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William Shatner's age will make him the oldest person to fly in space with Blue Origin launch

William Shatner will be the oldest person to go to space with his Oct. 12 spaceflight.
William Shatner will be the oldest person to go to space with his Oct. 12 spaceflight. (Image credit: USGIF)

Now 90 years old, William Shatner will soon be the oldest person who's ever flown to space. 

Shatner, an actor who made history in his role as James T. Kirk, the first-ever "Star Trek" captain in the original series, which premiered in 1966, will soon fly to space and, in doing so, make history. On Oct. 12, Shatner will launch to space and back as a passenger on a suborbital flight aboard Blue Origin's New Shepard vehicle.

With this short jaunt, Shatner will become the oldest person to ever reach space.

Related: William Shatner's Blue Origin launch on New Shepard: Live updates
More: Aviation pioneer Wally Funk, the oldest person in space, can't wait to go back

For the last few months, legendary aviator Wally Funk, one of the famous "Mercury 13," as they were later dubbed, has held the title of the oldest person to fly to space. At age 82, she made her first spaceflight as a passenger aboard Blue Origin's New Shepard vehicle with the company's first crewed spaceflight on July 20. 

Funk, in turn, broke NASA astronaut John Glenn's previous record. Glenn, who, in 1962 became the first American to orbit Earth as well as the third American in space as part of NASA's Project Mercury, became the oldest person to reach space in 1998. At the age of 77, he flew to space as a payload specialist with NASA's space shuttle mission STS-95 aboard the shuttle Discovery.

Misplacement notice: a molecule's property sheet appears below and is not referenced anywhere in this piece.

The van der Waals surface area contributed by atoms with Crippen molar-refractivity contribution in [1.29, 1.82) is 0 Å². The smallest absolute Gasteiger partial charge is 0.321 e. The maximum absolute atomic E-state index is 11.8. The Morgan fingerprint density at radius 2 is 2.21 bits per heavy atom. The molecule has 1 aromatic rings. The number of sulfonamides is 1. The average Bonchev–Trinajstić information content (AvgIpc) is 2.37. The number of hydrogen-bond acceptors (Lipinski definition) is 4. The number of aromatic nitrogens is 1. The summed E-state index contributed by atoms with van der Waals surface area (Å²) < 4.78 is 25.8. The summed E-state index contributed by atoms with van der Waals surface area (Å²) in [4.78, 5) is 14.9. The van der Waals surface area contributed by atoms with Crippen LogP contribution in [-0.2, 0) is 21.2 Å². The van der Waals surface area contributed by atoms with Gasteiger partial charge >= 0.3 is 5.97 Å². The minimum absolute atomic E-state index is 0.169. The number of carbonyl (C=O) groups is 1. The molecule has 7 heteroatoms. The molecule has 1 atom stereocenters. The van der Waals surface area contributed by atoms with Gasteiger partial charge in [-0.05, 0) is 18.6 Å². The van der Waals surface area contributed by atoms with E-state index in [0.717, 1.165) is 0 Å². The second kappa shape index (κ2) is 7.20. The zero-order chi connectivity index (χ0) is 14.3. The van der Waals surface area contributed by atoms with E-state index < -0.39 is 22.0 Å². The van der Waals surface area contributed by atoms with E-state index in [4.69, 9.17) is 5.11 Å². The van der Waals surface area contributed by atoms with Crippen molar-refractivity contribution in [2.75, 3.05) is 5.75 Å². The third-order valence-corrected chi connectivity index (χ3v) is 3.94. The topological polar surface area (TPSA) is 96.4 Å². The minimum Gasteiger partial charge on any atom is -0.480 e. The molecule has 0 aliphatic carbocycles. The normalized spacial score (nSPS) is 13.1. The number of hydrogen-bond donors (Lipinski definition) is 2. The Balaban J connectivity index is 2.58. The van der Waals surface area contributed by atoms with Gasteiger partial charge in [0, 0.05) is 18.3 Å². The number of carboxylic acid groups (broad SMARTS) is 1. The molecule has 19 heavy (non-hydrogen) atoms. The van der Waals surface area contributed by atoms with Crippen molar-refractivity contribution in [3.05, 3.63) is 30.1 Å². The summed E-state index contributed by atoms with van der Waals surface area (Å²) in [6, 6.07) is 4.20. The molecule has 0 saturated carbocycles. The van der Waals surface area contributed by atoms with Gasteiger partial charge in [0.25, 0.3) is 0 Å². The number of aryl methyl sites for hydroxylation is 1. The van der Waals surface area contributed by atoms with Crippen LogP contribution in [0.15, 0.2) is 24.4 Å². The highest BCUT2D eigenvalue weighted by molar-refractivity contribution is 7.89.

Other notable age records in space are held by Virgin Galactic founder Richard Branson who, at 71, became the oldest man on a suborbital spaceflight with the company's first crewed spaceflight, Unity 22, that launched on July 11; and Peggy Whitson, who still holds the title for the oldest woman to fly aboard an orbital spaceflight. In 2017, Whitson turned 57 while completing a 289-day mission aboard the International Space Station. 

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Chelsea Gohd

Chelsea Gohd joined as an intern in the summer of 2018 and returned as a Staff Writer in 2019. After receiving a B.S. in Public Health, she worked as a science communicator at the American Museum of Natural History and even wrote an installation for the museum's permanent Hall of Meteorites. Chelsea has written for publications including Scientific American, Discover Magazine Blog, Astronomy Magazine, Live Science, All That is Interesting, AMNH Microbe Mondays blog, The Daily Targum and Roaring Earth. When not writing, reading or following the latest space and science discoveries, Chelsea is writing music and performing as her alter ego Foxanne (@foxannemusic). You can follow her on Twitter @chelsea_gohd.